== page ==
The Secret History Of: Le Creuset

Click to follow
The Independent Online

No self-respecting cook is without at least one piece of this cast-iron cookware, which gives dishes a certain je ne sais quoi.

Le Creuset's story began in 1925 in Fresnoy-le-Grand, northern France, where the company's foundry is still based. Two Belgian industrialists – Armand Desaegher and Octave Aubecq – introduced the Le Creuset cocotte (French oven), which remains its most popular piece.

Nine years later, the signature Volcanic orange was launched after the company owner happened to fall in love with a Scandinavian cooker in the same colour.

It wasn't until 1961 that the first UK orders arrived in Selfridges. The store's buyer is reported to have taken one look at the Elysees yellow cookware and announced with distaste: "Le Creuset won't sell."

It didn't just sell – it set trends. Le Creuset's Tostador, its first grill model, set the foundation for future cooking styles, with grilling still considered one of the healthiest ways to cook. The company hired Raymond Loewy, who designed the interior of John F Kennedy's Air Force One, to restyle the traditional Le Creuset round dish to fit in with the post-war passion for streamlined modern tastes. It became a classic piece.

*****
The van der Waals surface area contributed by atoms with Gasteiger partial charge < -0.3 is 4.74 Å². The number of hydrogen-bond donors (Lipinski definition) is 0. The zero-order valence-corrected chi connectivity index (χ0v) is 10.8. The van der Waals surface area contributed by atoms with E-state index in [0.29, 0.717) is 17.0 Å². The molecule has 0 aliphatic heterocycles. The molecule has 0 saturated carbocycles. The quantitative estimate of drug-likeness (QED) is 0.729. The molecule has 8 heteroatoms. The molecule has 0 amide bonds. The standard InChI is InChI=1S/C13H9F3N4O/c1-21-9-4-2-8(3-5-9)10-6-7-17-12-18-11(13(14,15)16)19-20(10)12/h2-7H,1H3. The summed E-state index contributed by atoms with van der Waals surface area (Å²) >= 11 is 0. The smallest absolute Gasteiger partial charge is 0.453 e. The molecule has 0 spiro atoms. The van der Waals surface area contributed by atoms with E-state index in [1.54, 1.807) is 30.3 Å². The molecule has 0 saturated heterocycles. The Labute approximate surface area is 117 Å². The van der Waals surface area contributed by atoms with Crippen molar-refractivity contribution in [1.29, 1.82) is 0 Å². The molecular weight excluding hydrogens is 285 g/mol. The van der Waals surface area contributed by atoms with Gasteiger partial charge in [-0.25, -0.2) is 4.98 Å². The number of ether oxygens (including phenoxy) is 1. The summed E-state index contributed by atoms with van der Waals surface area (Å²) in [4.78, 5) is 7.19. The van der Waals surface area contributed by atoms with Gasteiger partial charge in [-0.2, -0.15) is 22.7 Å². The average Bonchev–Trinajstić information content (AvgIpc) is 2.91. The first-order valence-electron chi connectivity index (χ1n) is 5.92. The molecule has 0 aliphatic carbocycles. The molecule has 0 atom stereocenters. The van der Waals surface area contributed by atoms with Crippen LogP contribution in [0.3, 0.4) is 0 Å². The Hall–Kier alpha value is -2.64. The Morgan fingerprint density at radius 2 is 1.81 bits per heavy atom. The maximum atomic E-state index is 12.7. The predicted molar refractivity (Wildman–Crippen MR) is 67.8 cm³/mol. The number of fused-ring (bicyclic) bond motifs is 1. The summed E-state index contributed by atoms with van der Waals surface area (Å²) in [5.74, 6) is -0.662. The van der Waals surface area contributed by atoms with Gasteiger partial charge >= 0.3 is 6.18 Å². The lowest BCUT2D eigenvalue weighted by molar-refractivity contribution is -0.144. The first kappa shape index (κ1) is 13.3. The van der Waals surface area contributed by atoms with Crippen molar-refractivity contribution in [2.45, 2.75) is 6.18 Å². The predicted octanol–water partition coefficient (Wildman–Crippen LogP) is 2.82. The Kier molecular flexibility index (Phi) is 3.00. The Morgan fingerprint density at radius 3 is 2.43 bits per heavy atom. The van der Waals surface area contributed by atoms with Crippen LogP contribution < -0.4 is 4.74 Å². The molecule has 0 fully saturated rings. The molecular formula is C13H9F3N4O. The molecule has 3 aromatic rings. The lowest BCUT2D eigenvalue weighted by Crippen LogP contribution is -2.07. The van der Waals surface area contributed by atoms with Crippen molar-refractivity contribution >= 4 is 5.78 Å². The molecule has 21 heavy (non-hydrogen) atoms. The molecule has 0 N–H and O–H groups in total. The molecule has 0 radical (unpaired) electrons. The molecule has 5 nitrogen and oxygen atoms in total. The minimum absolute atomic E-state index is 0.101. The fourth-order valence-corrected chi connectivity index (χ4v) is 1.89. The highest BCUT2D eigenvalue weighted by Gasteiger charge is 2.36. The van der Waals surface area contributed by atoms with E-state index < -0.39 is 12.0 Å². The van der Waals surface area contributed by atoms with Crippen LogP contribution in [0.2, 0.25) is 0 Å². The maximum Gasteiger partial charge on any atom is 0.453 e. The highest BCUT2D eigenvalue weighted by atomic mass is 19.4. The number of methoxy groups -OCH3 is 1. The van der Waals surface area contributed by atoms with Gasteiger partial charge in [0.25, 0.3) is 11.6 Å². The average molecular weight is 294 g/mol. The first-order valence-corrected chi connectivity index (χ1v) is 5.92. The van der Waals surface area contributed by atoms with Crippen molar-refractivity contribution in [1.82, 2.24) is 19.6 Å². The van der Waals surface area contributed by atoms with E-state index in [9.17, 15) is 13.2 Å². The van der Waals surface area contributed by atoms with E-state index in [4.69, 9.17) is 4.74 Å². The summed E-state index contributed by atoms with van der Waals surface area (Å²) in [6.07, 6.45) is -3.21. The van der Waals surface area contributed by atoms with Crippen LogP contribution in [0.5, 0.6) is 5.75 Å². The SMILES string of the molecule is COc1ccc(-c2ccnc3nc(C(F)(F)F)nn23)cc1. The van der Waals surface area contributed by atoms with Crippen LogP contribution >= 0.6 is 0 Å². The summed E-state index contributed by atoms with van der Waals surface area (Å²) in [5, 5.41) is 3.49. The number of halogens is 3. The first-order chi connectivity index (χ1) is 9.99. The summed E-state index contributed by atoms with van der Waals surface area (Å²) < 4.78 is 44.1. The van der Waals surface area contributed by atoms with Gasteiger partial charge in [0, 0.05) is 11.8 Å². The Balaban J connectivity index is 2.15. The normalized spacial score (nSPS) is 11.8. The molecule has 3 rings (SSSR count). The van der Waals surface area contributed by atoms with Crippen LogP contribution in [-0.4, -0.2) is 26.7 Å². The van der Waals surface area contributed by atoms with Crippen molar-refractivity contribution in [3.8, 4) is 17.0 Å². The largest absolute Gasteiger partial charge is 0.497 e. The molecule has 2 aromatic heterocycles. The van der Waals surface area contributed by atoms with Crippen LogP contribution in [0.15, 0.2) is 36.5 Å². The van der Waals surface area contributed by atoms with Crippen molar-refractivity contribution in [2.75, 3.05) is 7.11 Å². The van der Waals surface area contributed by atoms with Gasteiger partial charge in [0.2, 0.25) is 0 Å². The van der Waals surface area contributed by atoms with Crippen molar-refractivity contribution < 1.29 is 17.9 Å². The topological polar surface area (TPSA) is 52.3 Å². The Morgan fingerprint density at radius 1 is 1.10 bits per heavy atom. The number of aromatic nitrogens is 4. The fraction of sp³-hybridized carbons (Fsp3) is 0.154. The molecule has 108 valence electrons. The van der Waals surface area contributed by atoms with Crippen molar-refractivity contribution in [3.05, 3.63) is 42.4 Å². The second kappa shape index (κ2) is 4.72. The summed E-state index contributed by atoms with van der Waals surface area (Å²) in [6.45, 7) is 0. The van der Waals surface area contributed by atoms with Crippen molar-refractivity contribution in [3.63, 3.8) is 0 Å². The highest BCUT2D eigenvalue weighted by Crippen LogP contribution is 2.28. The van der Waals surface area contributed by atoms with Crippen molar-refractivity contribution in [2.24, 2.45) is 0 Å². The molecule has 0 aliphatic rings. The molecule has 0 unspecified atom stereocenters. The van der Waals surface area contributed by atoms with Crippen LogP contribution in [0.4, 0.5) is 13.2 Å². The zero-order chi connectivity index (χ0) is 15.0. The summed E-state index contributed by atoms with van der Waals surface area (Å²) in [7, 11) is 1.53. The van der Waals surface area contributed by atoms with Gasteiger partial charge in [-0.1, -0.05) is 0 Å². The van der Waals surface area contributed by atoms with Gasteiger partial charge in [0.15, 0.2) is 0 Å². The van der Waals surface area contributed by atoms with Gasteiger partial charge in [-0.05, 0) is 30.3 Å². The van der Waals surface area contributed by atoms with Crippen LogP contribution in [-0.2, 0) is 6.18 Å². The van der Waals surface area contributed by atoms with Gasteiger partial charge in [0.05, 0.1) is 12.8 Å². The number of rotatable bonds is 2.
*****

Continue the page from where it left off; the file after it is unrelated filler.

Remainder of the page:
The 1960s saw the launch of Le Creuset's first blue, which was, somewhat bizarrely, inspired by a cigarette packet. Elizabeth David, who brought Mediterranean cooking to the UK and was a huge Le Creuset promoter, was responsible. "She was a heavy smoker and her love of the Gauloise cigarette packet got Le Creuset thinking," says Laura Jones, the company's product manager for cast iron. David must have been chuffed – she went on to stock the biggest range of Le Creuset yet in her specialist London cookware shop and from then on, Le Creuset became synonymous with good food.

Many colours and designers later, Le Creuset has become not just a brand, but a mini-industry with more than 100 retail stores worldwide, producing stoneware, textiles, stainless steel, non-stick and ceramics. But its cast iron is still made from 15 per cent pure pig-iron, 35 per cent recycled steel from the car industry and 50 per cent recycled iron.

Most satisfying of all, just as in 1925, all materials are melted down into the furnace and then poured into a melting pot or creuset, from which the company takes its name.

Comments